Ostracized, I drove my mother’s car on the dirt roads of Beaverhead County.  Mosquitos.  Cattle.  Oppressive heat, even at the relatively high altitude there.  Pleasant smell of sagebrush.  I sampled a variety of weeds growing out in the country to see if any of them would get me high when I smoked them the way marijuana had.  I helped some friends paint a fence that summer and made up with my friend Tad.  September came around.

After a week or so in Missoula as a freshman at the university, I got myself a used army field jacket and colored my sparse beard with “mustache wax,” really just a soft brown crayon.  A kid named Larry, wearing a brown leather jacket (that he later said he bought for a quarter) came up to me outside the Lodge near Craig Hall and said in a low tone, “Hey, know where I can buy some pot?”  I replied.  “No, but I wish I did.”  I wanted the others to think I was hip.

I think a bearded guy in a sport coat named Gary sold me some within the next couple of days.  Gary hailed from New York and had brought the weed with him.  In those days you could get a lid of grass for about $7-8.  John, from Boston, showed me how you opened up the baggie, made a face, and said it was skinny, whether it was full of stems or not, like that.  Then you tried to bargain down the price.

Larry, Gary, John, and a whole bunch of other freshmen college men and women with longish hair or beards seemed to routinely gather at a particular table at the center of the food service cafeteria, so this was our circle of friends for several years.  We became damned close.  Alcohol had little attraction for us that year, but several of us started smoking cigarets and most of us, but not all, smoked pot when we could get some.  Pills like LSD?  None of us freshmen had pills, but rarely we trustingly bought them from older tougher hipper looking men and women.  People from the West Coast.  Mostly we could not get even pot.  We spent evenings at a coffee house in the basement of a nearby Congregational Church, smoking cigs, drinking coffee, listening to a long haired soprano with a guitar sing a folk song, Joan Baez style.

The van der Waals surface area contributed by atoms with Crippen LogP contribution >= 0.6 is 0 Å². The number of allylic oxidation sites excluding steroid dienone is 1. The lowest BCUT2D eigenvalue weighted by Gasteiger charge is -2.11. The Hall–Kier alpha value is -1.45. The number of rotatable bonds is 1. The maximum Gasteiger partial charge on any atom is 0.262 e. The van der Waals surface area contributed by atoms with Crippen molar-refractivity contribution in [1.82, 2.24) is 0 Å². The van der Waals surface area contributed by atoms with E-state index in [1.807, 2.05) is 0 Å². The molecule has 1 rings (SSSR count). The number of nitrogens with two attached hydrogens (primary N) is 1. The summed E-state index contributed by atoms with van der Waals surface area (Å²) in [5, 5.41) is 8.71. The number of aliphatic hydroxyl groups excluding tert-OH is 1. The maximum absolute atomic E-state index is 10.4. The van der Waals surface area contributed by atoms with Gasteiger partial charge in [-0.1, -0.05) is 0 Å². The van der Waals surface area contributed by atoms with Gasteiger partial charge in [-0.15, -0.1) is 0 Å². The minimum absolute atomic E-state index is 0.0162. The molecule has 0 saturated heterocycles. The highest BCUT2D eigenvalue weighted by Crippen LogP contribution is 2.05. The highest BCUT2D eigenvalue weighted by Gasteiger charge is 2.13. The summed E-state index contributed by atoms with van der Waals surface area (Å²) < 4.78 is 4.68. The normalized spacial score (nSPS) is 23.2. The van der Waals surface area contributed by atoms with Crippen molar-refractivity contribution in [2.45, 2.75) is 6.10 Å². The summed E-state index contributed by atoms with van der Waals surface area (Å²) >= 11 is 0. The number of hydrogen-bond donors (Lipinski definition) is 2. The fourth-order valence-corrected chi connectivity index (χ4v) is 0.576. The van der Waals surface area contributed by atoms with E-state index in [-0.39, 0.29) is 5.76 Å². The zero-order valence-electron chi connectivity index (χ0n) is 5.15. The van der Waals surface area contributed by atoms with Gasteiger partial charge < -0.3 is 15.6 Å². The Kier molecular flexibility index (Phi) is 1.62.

Later that Fall, because I had gotten a $150 journalism scholarship from the Montana Newspaper Guild I was invited to attend a supper downtown in Missoula at the Florence Hotel.  I went scraggly beard, field jacket, unshorn hair and all.  I wondered if I would be welcome among all of the old straight people.  I don’t think I had a girlfriend so I went alone.  By then the pain of being dumped by my high school girlfriend had subsided.

About 15 men dressed in suits, or sport jackets and ties met me and shook my hand.  I was one of 4 scholarship winners, including 2 women and another man, all my age.  We sat together at a long table.

Oddly, one of the older men there told me that he liked my beard, that I reminded him of my late father, who had died in 1953 of cancer.  My father usually wore a suit!  Did he think my father would have posed as a hippie in 1967?